Editorial: Don’t go backward on child nutrition
Editor’s Note: Retired pediatrician Alan Lake, M.D., writes that there’s ample proof that the government’s school lunch standards are helping America’s kids get the nutrition they need.
There is myriad evidence that the Healthy, Hunger-Free Kids Act, signed into law by President Obama in December 2010, is working. And it’s not just working – it’s thriving.
As of September 2016, more than 99 percent of schools participating in the National School Lunch Program were meeting the U.S. Department of Agriculture’s updated science-based nutritional standards, up from only 14 percent in 2009-2010, before the law went into effect.
School meal programs are as American as apple pie. They date back more than 70 years ago, when, under the Truman administration, serving breakfast and/or lunch to kids in schools became an important public health intervention to ensure kids receive the proper nutrition to fuel them as they grow and learn – and to develop healthy habits that will last a lifetime.
The USDA standards have been phased in mostly over the past few years. Because of these standards, kids are eating more whole grains, fruits and vegetables, and less fat, sugar and sodium. The state and local school nutrition services have further adapted the guidelines and customized them to their local cultural preferences and local access to fresh food sources. Restrictions on unhealthy vending machine foods and access have also helped kids eat healthier.
One standard still being implemented is sodium. Earlier this month, after some uncertainty, the USDA announced it was moving forward with the second target of sodium standards slated to go into effect for the 2017-2018 school year, while giving schools that face challenges an extra year to comply. The USDA will also provide additional assistance to schools as they work toward the average 325 milligram sodium reduction through initiatives such as What’s Shaking? and Team Up for School Nutrition Success.
Today, nearly one in three children are overweight or obese. But reasonable sodium reduction can help stymie their risk of developing high blood pressure, which can lead to premature heart disease, stroke and other chronic health issues.
It is clear that reducing excessive salt intake must begin very early in childhood. In the coming months, the nonprofit group 1,000 Days will launch an initiative to address optimal salt, fat, sugar and protein intake from the time of conception to age 3. Early and consistent education of children and their parents is absolutely critical to establishing the nutritional foundations of wellness for life.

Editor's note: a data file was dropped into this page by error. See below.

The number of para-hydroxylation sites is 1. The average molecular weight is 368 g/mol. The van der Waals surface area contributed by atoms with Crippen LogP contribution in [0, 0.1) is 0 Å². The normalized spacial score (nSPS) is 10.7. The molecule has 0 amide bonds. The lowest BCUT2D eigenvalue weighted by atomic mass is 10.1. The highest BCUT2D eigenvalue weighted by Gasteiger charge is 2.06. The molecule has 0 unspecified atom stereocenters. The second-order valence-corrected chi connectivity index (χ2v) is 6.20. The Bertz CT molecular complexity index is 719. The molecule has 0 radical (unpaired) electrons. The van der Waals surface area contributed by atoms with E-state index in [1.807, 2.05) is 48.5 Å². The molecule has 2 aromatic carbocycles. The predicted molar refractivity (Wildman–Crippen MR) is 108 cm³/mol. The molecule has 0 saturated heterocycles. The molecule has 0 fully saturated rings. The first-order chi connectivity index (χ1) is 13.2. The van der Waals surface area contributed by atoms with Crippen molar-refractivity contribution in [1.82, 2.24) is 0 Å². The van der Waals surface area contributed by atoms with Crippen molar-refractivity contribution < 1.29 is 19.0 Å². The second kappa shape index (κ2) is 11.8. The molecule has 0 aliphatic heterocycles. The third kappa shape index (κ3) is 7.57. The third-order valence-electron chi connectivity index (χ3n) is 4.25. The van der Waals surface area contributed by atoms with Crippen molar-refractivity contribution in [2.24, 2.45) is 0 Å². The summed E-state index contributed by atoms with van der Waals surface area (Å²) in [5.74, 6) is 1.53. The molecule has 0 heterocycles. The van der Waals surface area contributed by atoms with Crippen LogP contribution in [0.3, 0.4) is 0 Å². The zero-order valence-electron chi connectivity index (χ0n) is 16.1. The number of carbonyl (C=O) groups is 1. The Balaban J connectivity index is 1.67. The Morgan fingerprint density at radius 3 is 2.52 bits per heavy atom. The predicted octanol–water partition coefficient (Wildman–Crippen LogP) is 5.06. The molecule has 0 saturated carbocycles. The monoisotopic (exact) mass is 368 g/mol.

A frequently cited argument against current school meal standards is that kids do not like the healthier foods they are being served and have, in turn, increased food waste. However, a recent study in JAMA Pediatrics counters that argument, noting kids are now eating 16 percent more vegetables, 23 percent more fruit and are throwing away less food.
While food waste is indeed a problem for this country, it is one that existed prior to the updated nutritional standards. We’re just paying closer attention to it now. In addition, giving children enough time to eat goes a long way to ensure less waste and successful eating habits at school.
Meanwhile, schools are hearing good things from kids. Recent surveys found 70 percent of elementary school administrators and food service staff report positive feedback from students on the healthier lunch standards, and 72 percent of parents support nutrition standards for school meals. Popular programs such as farm-to-school and school gardens help enhance meal time, and adopting best practices that engage children, such as taste tests, food presentation and cafeteria environment, also boost a program’s success.
This is just the beginning. By 2025, the healthy nutrition standards for all food sold in schools are estimated to decrease the number of childhood obesity cases by more than 2 million and reduce school costs by $800 million. A USDA analysis found a $200 million increase in revenue in the first year of implementing updated meal standards.
Although the 114th Congress failed to advance a child nutrition reauthorization and they are unlikely to take up the issue in the coming year, child nutrition can continue to operate indefinitely under the status quo without a bill. However, it is important to understand how much we have accomplished so far under the current law and to not move backward. The fight for children’s health and wellness continues.
The Healthy, Hunger-Free Kids Act has been one of the more successful public health interventions. I ask Congress to double down on its commitment to these science-based standards. The stakes – our children’s health and, in turn, the health of our nation – are too high.